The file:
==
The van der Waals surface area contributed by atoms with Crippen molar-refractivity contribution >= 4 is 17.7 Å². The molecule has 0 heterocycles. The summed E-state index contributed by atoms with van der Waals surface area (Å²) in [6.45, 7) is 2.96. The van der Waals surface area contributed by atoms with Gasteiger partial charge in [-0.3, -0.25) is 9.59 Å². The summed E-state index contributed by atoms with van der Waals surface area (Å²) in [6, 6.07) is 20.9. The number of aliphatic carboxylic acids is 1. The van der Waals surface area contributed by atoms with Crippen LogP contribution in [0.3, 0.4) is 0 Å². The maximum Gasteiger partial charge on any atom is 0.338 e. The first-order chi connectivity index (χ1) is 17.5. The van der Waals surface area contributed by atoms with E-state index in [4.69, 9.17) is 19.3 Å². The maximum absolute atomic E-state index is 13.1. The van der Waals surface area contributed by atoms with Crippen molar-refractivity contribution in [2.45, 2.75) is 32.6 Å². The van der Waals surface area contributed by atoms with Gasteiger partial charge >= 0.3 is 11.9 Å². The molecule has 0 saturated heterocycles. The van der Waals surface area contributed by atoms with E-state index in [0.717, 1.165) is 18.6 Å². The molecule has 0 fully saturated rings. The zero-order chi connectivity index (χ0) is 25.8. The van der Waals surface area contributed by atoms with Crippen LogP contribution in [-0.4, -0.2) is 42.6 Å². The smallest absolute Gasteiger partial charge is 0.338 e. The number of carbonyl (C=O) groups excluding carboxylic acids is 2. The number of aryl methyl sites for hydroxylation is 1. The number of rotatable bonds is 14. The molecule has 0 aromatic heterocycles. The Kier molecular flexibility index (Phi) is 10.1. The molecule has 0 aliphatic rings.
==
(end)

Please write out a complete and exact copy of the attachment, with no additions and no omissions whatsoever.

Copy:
The van der Waals surface area contributed by atoms with Crippen molar-refractivity contribution >= 4 is 17.7 Å². The molecule has 0 heterocycles. The summed E-state index contributed by atoms with van der Waals surface area (Å²) in [6.45, 7) is 2.96. The van der Waals surface area contributed by atoms with Gasteiger partial charge in [-0.3, -0.25) is 9.59 Å². The summed E-state index contributed by atoms with van der Waals surface area (Å²) in [6, 6.07) is 20.9. The number of aliphatic carboxylic acids is 1. The van der Waals surface area contributed by atoms with Crippen LogP contribution in [0.3, 0.4) is 0 Å². The maximum Gasteiger partial charge on any atom is 0.338 e. The first-order chi connectivity index (χ1) is 17.5. The van der Waals surface area contributed by atoms with E-state index in [4.69, 9.17) is 19.3 Å². The maximum absolute atomic E-state index is 13.1. The van der Waals surface area contributed by atoms with Crippen molar-refractivity contribution in [2.45, 2.75) is 32.6 Å². The van der Waals surface area contributed by atoms with Gasteiger partial charge >= 0.3 is 11.9 Å². The molecule has 0 saturated heterocycles. The van der Waals surface area contributed by atoms with E-state index in [0.717, 1.165) is 18.6 Å². The molecule has 0 fully saturated rings. The zero-order chi connectivity index (χ0) is 25.8. The van der Waals surface area contributed by atoms with Crippen LogP contribution in [-0.4, -0.2) is 42.6 Å². The smallest absolute Gasteiger partial charge is 0.338 e. The number of carbonyl (C=O) groups excluding carboxylic acids is 2. The number of aryl methyl sites for hydroxylation is 1. The number of rotatable bonds is 14. The molecule has 0 aromatic heterocycles. The Kier molecular flexibility index (Phi) is 10.1. The molecule has 0 aliphatic rings.